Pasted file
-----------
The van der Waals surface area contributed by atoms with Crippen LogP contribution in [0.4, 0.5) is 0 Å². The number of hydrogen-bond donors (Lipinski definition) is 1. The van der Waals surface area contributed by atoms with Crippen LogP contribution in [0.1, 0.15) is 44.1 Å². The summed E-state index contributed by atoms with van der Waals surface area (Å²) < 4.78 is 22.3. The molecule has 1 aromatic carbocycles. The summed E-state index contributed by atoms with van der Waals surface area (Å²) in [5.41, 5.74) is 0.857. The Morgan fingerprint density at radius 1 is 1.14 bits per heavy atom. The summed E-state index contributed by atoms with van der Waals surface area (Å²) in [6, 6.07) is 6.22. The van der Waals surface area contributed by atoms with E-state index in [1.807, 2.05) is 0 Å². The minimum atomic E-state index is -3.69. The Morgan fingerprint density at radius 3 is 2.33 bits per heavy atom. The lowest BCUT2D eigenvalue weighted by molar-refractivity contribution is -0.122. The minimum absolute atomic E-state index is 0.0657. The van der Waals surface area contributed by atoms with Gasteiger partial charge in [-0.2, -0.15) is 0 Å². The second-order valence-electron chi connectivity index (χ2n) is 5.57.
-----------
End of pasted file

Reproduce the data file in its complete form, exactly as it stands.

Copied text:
The van der Waals surface area contributed by atoms with Crippen LogP contribution in [0.4, 0.5) is 0 Å². The number of hydrogen-bond donors (Lipinski definition) is 1. The van der Waals surface area contributed by atoms with Crippen LogP contribution in [0.1, 0.15) is 44.1 Å². The summed E-state index contributed by atoms with van der Waals surface area (Å²) < 4.78 is 22.3. The molecule has 1 aromatic carbocycles. The summed E-state index contributed by atoms with van der Waals surface area (Å²) in [5.41, 5.74) is 0.857. The Morgan fingerprint density at radius 1 is 1.14 bits per heavy atom. The summed E-state index contributed by atoms with van der Waals surface area (Å²) in [6, 6.07) is 6.22. The van der Waals surface area contributed by atoms with E-state index in [1.807, 2.05) is 0 Å². The minimum atomic E-state index is -3.69. The Morgan fingerprint density at radius 3 is 2.33 bits per heavy atom. The lowest BCUT2D eigenvalue weighted by molar-refractivity contribution is -0.122. The minimum absolute atomic E-state index is 0.0657. The van der Waals surface area contributed by atoms with Gasteiger partial charge in [-0.2, -0.15) is 0 Å². The second-order valence-electron chi connectivity index (χ2n) is 5.57.